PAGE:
Ethan Daniels lost his brother in a terrible car accident. A part of him died that day and to him happiness is nothing but a dream. However fate has other plans, he meets an eighteen year old, vulnerable stripper/prostitute named Marissa Jackson, who is completely broken yet she covers it with a mask of hostility and rage. Ethan feels pity for the vulnerable girl, and tries to help her even though she has warned him that no one can ever save her. They soon find themselves to be falling in love with each other, but can two damaged souls ever learn to love?And can they really fix each other?
Review: This story had an interesting premise, but the execution made it difficult to enjoy. The pace was lighting fast. The drama was heavy. It came on with no recovery time and it left the characters with very little time to connect and form a believable bond.
Marissa was an eighteen year old, with no support. Forced to make ends meet, she becomes a stripper who does favors on the side in the Champagne room. It’s here she meets, Ethan. The man who stuns her, when he refuses her advances, and pays her anyway. When an argument occurs between them, he storms out of the room, but their path crosses once more when they both end up at the same dinner. From here they make up and she invites him back to her place, only to find she’s been evicted. It’s here their story really begins to become entwined. I wanted to like or, at the very at least, sympathize with Marissa, but I couldn’t. She never felt like a three-dimensional character. With all the things constantly happening to her, and the childish way she lashed out, and baited the one person trying to help her, she felt like an eternal victim. I love strong heroines, so this was especially hard for me to read. Which may have made me bias.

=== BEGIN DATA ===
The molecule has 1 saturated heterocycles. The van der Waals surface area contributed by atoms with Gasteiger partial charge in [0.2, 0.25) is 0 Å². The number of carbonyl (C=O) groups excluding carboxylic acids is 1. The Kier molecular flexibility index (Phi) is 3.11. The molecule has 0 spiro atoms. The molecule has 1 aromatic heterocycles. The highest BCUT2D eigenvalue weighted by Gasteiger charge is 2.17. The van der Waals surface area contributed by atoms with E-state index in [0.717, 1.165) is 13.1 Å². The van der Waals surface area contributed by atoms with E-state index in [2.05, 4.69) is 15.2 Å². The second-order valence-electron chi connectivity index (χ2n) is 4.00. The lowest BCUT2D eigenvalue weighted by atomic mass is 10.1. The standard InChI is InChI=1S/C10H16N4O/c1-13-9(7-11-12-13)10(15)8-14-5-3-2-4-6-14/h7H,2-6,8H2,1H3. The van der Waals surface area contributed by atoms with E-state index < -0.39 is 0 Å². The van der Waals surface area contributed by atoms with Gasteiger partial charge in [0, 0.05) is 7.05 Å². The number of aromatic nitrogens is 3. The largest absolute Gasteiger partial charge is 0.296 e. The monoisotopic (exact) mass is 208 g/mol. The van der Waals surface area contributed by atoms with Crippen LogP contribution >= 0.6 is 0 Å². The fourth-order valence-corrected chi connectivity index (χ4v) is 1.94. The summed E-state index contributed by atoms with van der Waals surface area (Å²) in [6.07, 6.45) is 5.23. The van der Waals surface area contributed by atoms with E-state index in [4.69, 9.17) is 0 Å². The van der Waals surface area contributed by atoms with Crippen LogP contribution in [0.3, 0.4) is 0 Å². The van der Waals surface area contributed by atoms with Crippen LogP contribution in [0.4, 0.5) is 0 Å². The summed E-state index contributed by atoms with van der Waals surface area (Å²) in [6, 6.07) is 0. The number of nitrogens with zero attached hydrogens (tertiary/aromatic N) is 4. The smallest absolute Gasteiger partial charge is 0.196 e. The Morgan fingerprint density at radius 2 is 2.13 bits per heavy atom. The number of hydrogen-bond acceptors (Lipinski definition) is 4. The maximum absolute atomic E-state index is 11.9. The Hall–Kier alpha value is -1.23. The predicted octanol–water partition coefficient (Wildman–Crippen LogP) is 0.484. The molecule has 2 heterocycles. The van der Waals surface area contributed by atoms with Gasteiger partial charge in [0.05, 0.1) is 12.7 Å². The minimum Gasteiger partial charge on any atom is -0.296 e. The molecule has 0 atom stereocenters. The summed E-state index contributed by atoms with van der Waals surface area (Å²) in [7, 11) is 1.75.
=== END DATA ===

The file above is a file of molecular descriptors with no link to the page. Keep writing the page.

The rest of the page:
Ethan felt too good to be true, and incredibly roomy. He took her in off the streets with little to no question. Immediately began to invest money, emotions, and time, and didn’t pause. Which was surprising given his bad relationship with his Father and his mistrust for others. The ups and downs he encountered with Marissa weren’t well balanced with emotional, feel good moments. That’s where the story lost me. It was bombshell after bombshell, and moving forward with no reason, because the time frame took place over the course of maybe a month or two.
I really loved Singh’s imagination. I think she has the potential to write a story full of depth, plot twists, and unexpected unveilings. I just wish she had taken more time to really develop the plot, flesh out the characters, and really work on the pace. I encourage her to continue writing and developing her skills. I know she’s going to be a name to watch for.